Last update: Thu, Aug 18, 2011 at 11:59 AM.
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    • SLIde is an HTTP service that returns yes or no for a given username and a signature derived from the user's password.
    • The server receives a GET request for / with four parameters and returns a simple JSON-encoded response.
    • The parameters are: 1. username, 2. signature, 3. timestamp. 4. version.
    • username is sent in the clear.
    • signature is generated as an RFC2104-compliant HmacSHA1 hash, using timestamp (explained below) and the user's password as the key.
    • timestamp is the current time as a Unix date, the number of seconds since January 1, 1970 in GMT. The time stamp must be within 5 minutes of the time on the server when the request is received. A timestamp can only be used once per username.
    • version is a number like 0, 1 or 2. It must be present but in the current implementation, its value could be anything. It's strictly informative. In future versions it may be possible that the version number is used to provide varying functionality.
    • All params are url-encoded.
    • The server returns two values: 1. response, literally yes or no, case insensitive. 2. message, a human-readable message indicating, if there was an error, what the error was. Examples of messages: "Timestamp too old or too new," "Bad signature," "No user with that name."
    • If the response is "yes" the message is the empty string.
    • Any response other than what is specified above is interpreted as no.
    • The message is only for display to human users. Software should not try to interpret the message. The server only has two possible responses, yes or no.
    • Since clients can make requests in bursts, they may cache results for a short period of time. It seems reasonable to remember that bull's password of jerseyshore probably still works up to three minutes from the last time you asked. That keeps the load on the server down.
    • I find it helps to have a working example to stare at when debugging code that does stuff like this.
    • For these values:
    • username = "bull", password = "jersey", timestamp = "1313012245", version = 0
    • The paramstring is:
    • username=bull&signature=%E6%2F%B5%BF%F7%A5%05%A9%E3%83%9D%9C%E9%92md%14%90%CB%B9&timestamp=1313012245&version=0
    • To avoid replays of your requests, we require the timestamp in the request to be within 5 minutes of the system time.
    • You can get the current timestamp from the server and then use that as the time stamp for your request and the string for your signature.
    • To do so, make a GET request on /timestamp. It returns a single value, "timestamp" which contains the Unix-formatted timestamp.
    • SLIde is a server-to-server protocol.
    • You might have two web-based apps, running on different servers, that want to share a namespace.
    • So if you're "phil" on one service, you're also "phil" on the other.
    • Previously I was using Twitter or FriendFeed for this function, but Friendfeed sold to Facebook and Twitter hasn't been as friendly to developers as they once were. It's better to be able to provide this functionality ourselves.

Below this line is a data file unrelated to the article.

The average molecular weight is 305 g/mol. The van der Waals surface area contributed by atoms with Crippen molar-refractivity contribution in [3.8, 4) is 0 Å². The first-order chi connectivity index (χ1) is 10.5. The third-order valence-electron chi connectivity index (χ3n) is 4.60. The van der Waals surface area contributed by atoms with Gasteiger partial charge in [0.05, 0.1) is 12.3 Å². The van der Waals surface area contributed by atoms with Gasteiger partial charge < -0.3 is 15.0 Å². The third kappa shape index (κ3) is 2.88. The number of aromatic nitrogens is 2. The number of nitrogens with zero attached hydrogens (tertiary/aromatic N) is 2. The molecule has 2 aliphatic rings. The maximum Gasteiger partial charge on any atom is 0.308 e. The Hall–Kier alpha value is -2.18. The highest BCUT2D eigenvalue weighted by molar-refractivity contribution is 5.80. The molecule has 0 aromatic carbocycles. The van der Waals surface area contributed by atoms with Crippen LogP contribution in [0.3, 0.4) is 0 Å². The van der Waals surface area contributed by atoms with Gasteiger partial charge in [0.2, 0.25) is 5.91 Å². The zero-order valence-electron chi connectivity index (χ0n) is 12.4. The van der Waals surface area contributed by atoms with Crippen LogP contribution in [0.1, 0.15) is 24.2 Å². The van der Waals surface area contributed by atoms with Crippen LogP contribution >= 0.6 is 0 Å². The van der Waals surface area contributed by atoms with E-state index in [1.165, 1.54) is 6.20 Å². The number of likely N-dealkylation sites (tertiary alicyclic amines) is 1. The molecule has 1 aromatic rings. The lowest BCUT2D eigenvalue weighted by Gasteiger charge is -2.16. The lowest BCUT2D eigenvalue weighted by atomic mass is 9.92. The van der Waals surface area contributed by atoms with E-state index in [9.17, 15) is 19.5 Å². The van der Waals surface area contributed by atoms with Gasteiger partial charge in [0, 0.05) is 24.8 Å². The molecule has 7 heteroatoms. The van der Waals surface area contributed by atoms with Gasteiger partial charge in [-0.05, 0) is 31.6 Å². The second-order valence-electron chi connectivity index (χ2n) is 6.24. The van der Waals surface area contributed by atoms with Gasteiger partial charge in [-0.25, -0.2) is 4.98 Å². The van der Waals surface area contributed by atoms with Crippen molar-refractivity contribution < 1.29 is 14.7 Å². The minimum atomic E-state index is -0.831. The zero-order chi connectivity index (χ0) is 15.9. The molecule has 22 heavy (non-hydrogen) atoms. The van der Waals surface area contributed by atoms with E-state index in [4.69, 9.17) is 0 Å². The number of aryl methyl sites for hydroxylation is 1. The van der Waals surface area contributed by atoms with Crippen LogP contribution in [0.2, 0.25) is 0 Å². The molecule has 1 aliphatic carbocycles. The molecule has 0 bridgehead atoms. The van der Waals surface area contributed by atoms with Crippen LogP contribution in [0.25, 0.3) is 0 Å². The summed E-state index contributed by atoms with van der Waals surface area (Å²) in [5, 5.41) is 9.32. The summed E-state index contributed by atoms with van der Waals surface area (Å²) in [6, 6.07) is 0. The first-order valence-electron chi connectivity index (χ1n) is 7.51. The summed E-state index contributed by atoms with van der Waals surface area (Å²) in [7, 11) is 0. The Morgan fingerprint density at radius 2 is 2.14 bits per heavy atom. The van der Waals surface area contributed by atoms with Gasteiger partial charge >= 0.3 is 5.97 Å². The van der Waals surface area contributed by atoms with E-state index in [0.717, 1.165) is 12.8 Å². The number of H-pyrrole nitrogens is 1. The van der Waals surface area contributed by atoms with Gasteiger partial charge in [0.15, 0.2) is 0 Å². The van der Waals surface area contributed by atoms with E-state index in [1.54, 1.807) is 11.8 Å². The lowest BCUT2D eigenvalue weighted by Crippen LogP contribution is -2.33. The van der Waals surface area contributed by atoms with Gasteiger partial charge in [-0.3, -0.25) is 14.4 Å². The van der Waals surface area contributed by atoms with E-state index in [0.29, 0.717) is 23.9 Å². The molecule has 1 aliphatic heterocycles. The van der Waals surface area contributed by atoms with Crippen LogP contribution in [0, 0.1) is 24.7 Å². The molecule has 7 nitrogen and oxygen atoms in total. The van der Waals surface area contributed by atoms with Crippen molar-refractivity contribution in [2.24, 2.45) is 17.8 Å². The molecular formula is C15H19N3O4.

• This protocol is meant to fill this need, without relying on commercial services.
    • SLIde not a banking security system. It's meant to provide access in relatively light security situations, like creating and editing blog posts and tweets. (Hence the "lightweight" part of the name.)
    • I suppose there are two ways to approach this, one where the user tells you which server to ask to authenticate him, and one where the domain is assumed.
    • In the former case, you'd prompt the user for a username that is a full hostname, like dave.blorker.com.
    • If you knew you were using blorker.com for identity, and only blorker.com, you'd ask for a user name like dave.
    • A password is a password in all contexts.
    • In both cases, you would send an HTTP GET, as described above, to blorker.com inquiring about a user named dave.
    • If myname.com is the name of the identity server, then each user has a host that can link to a single document, that provides information the user wants to share with services that he or she has authenticated with. The address for that document is xxx.myname.com where xxx is the username.
    • We envision that as an OPML file that links to the user's feeds, subscription lists and rivers.
    • From there, a flow of news can be derived.
    • I was using Twitter for this function, to validate a username/password combination (as are a lot of devs) but they made it more complicated, and I'm not so interested in requiring people to have Twitter accounts these days. Or any commercial brand of identity.
    • So we do need a standard here. I looked at OpenID and found it was too complicated for what I wanted to do.
    • I have no particular stake in it being a standard or not, but truth is we do need one.
    • This is pretty much industry best-practice security but a factored-for-simplicity version.
    • This protocol borrows ideas from Flickr API, OAuth and the latest APIs from AWS. The one it most closely resembles is the Amazon Route 53 API. But it's simpler, yet no less secure, imho.
    • Amazon Route 53 developer guide: Authenticating REST Requests.
    • Thanks to the reviewers: Phil Windley, Joel Spolsky, Ben Adida, Andrew Grumet, Dries Buytaert, Sandy Wilbourn, Philip Greenspun, Marco Arment, Joe Hewitt, Joe Moreno.
    • Their insights and the questions they raised have helped to make the spec more specific and the format more useful.
    • Dave Winer
      New York, July-August 2011
    • Changed the spec and implementation to allow one request per account per second. Limiting it to one request per second is too much.
    • Added note about caching under details, and a note about being lightweight under use-case.